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  • David Gordon, LCSW-R

Managing Headline Anxiety

Great article with some helpful tips and resources. How to Manage “Headline Anxiety” With breaking news constantly flooding media...

How to Manage “Headline Anxiety”

With breaking news constantly flooding media channels, it’s easy to feel overwhelmed and stressed. Somber stories, headlines and notifications are taking a toll on mental health in what some have dubbed headline stress disorder.

Michael Ziffra, MD, a Northwestern Medical Group psychiatrist, offers tips for avoiding triggers and helping manage headline stress.

“Non-stop stress and uncertainty leaves a mark on our mental well-being,” says Dr. Michele Nealon, Psy.D., president of The Chicago School of Professional Psychology. “One remedy is to prioritize your normal routines-- predictability helps us feel we are in control and safe. In stressful times, we spend more time worrying that something bad is going to happen—and that is exhausting.”

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1. Avoid triggering topics in the news.

When a personal connection exists within the news, it can heighten the stress that you feel. If you notice certain channels or outlets cover a triggering topic to you, it might be smart to take a break from those news sources. You can also mute triggering words and phrases on certain social media platforms.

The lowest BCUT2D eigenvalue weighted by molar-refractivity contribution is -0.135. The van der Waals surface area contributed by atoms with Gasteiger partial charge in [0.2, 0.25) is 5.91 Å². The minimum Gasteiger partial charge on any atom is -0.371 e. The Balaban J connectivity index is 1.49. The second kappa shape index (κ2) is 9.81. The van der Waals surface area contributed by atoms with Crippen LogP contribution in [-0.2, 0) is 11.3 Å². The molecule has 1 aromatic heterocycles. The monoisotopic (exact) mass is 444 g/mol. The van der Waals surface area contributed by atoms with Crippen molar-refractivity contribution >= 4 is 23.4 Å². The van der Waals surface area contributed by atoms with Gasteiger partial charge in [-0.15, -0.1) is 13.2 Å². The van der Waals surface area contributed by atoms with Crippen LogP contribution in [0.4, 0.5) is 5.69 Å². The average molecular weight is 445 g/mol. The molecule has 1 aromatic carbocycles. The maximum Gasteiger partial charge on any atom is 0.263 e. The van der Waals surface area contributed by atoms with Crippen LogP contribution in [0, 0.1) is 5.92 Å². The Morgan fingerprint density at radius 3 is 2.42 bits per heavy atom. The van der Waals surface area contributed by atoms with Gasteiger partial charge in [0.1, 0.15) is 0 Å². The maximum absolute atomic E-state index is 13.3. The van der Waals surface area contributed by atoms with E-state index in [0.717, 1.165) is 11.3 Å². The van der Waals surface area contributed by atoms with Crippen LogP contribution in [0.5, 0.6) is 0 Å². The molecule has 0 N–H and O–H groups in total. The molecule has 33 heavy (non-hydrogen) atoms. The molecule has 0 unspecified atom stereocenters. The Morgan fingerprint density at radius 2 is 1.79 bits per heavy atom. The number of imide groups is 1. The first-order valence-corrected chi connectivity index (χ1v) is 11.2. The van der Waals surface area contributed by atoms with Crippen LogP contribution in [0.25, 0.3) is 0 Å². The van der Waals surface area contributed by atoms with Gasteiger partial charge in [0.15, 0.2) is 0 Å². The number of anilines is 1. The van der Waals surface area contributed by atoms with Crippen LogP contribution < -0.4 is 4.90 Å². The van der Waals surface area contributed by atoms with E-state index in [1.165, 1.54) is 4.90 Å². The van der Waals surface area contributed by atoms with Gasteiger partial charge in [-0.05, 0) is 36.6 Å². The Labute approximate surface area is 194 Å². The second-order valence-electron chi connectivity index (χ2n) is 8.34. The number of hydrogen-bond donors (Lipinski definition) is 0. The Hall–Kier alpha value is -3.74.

2. Limit your news consumption.

With smartphone news apps and alerts, there is a colossal amount of information available at your fingertips. It is healthy to have an interest in news and current events, but developing obsessive habits of consuming news and information can be dangerous for your mental health.

“There can sometimes be an addictive quality to it,” Dr. Ziffra says of the constant news feed. “It can be difficult for someone to let it go.” Be observant of your own tendencies in news consumption, and limit your time on news sites if you notice yourself spending a lot of time on them.

3. Be cognizant of your social media use.

Social media can intensify the effects that you feel from news and information overload. There always is some sort of new item that’s going to show up in your social media feed, which can be a problem, Dr. Ziffra says

The seemingly endless stream of content can fiercely grip your attention, making it difficult to shift your focus to other topics and events. Make sure you exhibit self-control when it comes to social media use, and consider deleting apps to give yourself a mental break.

4. Practice good stress management.

Dr. Ziffra suggests that consistent and sound stress management practices can be an easy and effective way to help mitigate news anxiety. Regular exercise, sufficient sleep and proper nutrition can all help combat stress. If you find that your phone is causing anxiety, turn it off and live unplugged for short periods of time.

5. Understand that it’s normal.

“Regardless of what you call it, it’s a very common phenomenon nowadays,” Dr. Ziffra says of anxiety from news. “We’re in very uncertain times, and times of uncertainty tend to be very anxiety-provoking for people.”

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